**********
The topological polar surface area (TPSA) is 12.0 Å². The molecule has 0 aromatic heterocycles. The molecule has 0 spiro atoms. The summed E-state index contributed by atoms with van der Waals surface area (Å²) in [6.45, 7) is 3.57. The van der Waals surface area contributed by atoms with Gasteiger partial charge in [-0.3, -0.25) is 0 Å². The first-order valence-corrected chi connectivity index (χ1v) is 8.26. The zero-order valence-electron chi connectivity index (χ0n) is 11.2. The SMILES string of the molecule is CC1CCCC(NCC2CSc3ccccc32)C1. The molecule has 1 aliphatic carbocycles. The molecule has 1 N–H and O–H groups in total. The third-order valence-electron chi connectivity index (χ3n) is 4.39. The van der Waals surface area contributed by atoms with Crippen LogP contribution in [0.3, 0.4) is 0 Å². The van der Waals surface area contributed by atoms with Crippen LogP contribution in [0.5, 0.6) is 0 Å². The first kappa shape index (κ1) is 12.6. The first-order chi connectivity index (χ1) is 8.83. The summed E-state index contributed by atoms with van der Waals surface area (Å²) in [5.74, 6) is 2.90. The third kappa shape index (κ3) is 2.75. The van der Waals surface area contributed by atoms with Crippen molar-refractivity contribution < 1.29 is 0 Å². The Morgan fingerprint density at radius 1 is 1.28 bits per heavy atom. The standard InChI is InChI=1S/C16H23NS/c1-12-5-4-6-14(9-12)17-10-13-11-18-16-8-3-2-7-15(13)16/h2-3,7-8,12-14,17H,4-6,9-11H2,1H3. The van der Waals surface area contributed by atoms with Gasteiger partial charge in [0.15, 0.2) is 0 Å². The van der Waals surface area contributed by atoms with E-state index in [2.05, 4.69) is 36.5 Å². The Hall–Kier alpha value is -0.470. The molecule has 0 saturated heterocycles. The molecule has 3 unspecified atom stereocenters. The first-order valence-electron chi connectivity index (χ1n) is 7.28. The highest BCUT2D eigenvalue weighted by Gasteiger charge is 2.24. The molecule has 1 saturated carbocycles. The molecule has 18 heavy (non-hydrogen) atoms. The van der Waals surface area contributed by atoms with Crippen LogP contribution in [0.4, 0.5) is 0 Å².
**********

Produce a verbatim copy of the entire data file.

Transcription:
The topological polar surface area (TPSA) is 12.0 Å². The molecule has 0 aromatic heterocycles. The molecule has 0 spiro atoms. The summed E-state index contributed by atoms with van der Waals surface area (Å²) in [6.45, 7) is 3.57. The van der Waals surface area contributed by atoms with Gasteiger partial charge in [-0.3, -0.25) is 0 Å². The first-order valence-corrected chi connectivity index (χ1v) is 8.26. The zero-order valence-electron chi connectivity index (χ0n) is 11.2. The SMILES string of the molecule is CC1CCCC(NCC2CSc3ccccc32)C1. The molecule has 1 aliphatic carbocycles. The molecule has 1 N–H and O–H groups in total. The third-order valence-electron chi connectivity index (χ3n) is 4.39. The van der Waals surface area contributed by atoms with Crippen LogP contribution in [0.3, 0.4) is 0 Å². The van der Waals surface area contributed by atoms with Crippen LogP contribution in [0.5, 0.6) is 0 Å². The first kappa shape index (κ1) is 12.6. The first-order chi connectivity index (χ1) is 8.83. The summed E-state index contributed by atoms with van der Waals surface area (Å²) in [5.74, 6) is 2.90. The third kappa shape index (κ3) is 2.75. The van der Waals surface area contributed by atoms with Crippen molar-refractivity contribution < 1.29 is 0 Å². The Morgan fingerprint density at radius 1 is 1.28 bits per heavy atom. The standard InChI is InChI=1S/C16H23NS/c1-12-5-4-6-14(9-12)17-10-13-11-18-16-8-3-2-7-15(13)16/h2-3,7-8,12-14,17H,4-6,9-11H2,1H3. The van der Waals surface area contributed by atoms with Gasteiger partial charge in [0.15, 0.2) is 0 Å². The van der Waals surface area contributed by atoms with E-state index in [2.05, 4.69) is 36.5 Å². The Hall–Kier alpha value is -0.470. The molecule has 0 saturated heterocycles. The molecule has 3 unspecified atom stereocenters. The first-order valence-electron chi connectivity index (χ1n) is 7.28. The highest BCUT2D eigenvalue weighted by Gasteiger charge is 2.24. The molecule has 1 saturated carbocycles. The molecule has 18 heavy (non-hydrogen) atoms. The van der Waals surface area contributed by atoms with Crippen LogP contribution in [0.4, 0.5) is 0 Å².